it's amazing, in just minutes i got the result i wanted. a very quick and effective solution to my problem! the selection was perfectly done, it looks very natural.

  10. Sylvia- Yes, for complicated selections like trees on a skyline this approach is hard to beat!

  11. Hi Larry--

    I would love to see a multi-strobe/ambient blending tutorial. I know the basics but I'd like to learn the finer steps.


  12. Hi Larry,
    I've used your technique and some other variations with pretty good success; some more than others. Good masking results can sometimes be a challenge, especially if you are pressed for time.

    I just received notification of a new Photoshop plugin tool from Topaz Labs that I wanted to make you aware of; which may prove quite useful to our community of real estate photographers...

    Product details can be viewed at:

    You can get a free 30 day trial of any of their products. I have yet to test this one thoroughly, however, I have used several of their other products and can recommend them very highly.

    Give it a try and let me know what you think.


  13. This may help. After copying the blue channel, select all (ctrl-a), copy (ctrl-c), then paste (ctrl-v). All on the blue channel. This places a copy of the blue channel over itself, you will not see any change. BUT THE TRICK IS - go to Edit->Fade which is now available because of the first steps. Don't do do anything in between these steps or you will loose the fade command. In the fade dialog, change the blending to multiply. Then OK. The blacks and grays will be much darker and the lights much lighter, just what you want (more contrast). This is a very quick operation and gives you a much better starting point. You could continue as you have for the rest of the video but I have a couple of more 'enhancements' that you might light to try.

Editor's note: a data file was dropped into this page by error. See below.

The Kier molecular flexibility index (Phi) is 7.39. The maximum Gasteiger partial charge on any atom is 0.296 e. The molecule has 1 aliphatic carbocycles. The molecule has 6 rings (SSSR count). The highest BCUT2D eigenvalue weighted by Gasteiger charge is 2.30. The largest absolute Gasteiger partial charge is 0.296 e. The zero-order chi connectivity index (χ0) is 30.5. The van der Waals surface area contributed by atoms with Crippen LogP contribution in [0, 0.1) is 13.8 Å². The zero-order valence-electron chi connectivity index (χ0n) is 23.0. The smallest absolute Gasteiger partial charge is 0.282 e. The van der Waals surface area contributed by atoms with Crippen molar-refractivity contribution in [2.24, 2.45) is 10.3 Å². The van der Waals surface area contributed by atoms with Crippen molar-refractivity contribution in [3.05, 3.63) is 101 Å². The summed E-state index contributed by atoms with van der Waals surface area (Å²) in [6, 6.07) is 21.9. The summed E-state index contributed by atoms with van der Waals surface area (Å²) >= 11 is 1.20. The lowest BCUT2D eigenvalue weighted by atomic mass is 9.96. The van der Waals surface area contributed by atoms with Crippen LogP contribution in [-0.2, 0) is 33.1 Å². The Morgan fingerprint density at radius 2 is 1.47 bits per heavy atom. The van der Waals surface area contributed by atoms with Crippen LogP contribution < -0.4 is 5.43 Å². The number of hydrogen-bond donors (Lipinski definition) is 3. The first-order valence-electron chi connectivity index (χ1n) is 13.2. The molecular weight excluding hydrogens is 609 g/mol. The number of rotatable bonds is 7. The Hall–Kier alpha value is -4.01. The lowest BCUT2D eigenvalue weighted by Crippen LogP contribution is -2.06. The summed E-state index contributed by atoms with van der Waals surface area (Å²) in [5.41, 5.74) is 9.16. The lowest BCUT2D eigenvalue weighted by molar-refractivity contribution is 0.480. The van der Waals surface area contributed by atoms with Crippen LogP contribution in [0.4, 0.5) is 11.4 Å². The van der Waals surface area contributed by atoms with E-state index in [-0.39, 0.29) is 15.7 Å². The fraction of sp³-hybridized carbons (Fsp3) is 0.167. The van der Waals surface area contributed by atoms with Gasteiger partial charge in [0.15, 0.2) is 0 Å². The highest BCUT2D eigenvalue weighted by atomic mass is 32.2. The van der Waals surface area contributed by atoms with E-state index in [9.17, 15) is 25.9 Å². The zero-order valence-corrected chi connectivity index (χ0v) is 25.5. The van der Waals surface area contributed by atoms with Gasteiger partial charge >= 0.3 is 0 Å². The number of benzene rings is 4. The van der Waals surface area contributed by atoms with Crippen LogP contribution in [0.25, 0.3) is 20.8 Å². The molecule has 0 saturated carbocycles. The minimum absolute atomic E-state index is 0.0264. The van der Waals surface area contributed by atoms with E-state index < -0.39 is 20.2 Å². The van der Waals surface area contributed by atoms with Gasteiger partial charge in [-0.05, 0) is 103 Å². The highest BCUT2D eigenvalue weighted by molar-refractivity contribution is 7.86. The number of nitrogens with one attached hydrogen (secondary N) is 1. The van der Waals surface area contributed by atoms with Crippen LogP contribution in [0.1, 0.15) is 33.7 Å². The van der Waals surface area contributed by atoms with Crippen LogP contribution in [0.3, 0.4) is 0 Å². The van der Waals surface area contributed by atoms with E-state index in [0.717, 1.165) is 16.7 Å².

After the fade-multiply trick, run the levels (ctrl-l) command (not an adjustment layer, not available on channels). Move the black an white points inward slightly. This further strengthens the blacks and whites. This may be too advanced because how much to move the sliders comes from lots of experience. Move them in too much and you destroy the gray transitional edges around the trees and sky that you prize so much - not good. Play with it if you like.

    When making a selection, instead of painting in with white or black, use the fill command shortcuts. Make sure that black and white are selected on your color picker (ctrl-d). Alt-backspace will fill the foreground color, ctr-backspace the background color. This is quicker and you don't risk missing any areas.

    Finally, if you have like the edge of the roof (dark gray) against the sky (near white), paint with a brush set to Hard Mix (not available when you made the video), and set to around 50% opacity. If you paint with white, anything above mid gray will turn to white leaving anything below mid gray alone. Black works the same, makes grays black and leaves lights alone. Don't do this on your transitional edges (sky and leaves) or you will destroy the transition and good effect. Works great for cleaning up hard edges.

    Finally finally, when all done, the mask may be too sharp, especially around the hard edges. This gives the cut out and pasted on effect. Soften your mask by selecting it (click on the mask icon, layers pallet to make the mask selected). Then run Gaussian blur at around 1 pic +/-. Have the image at 100%, the image is visible but the mask is selected. Visually judge the edges till you get a good effect with the Gaussian blur. Hint: if the mask in not too good to start with, a larger GB may save it, good enough for government work. The large radius blurring tip usually only works when you are masking the image over a darker version of itself - not a totally new sky.

    I mask on almost every image somewhere along the workflow. If you learn these tips, they do not take very long to execute and give good results.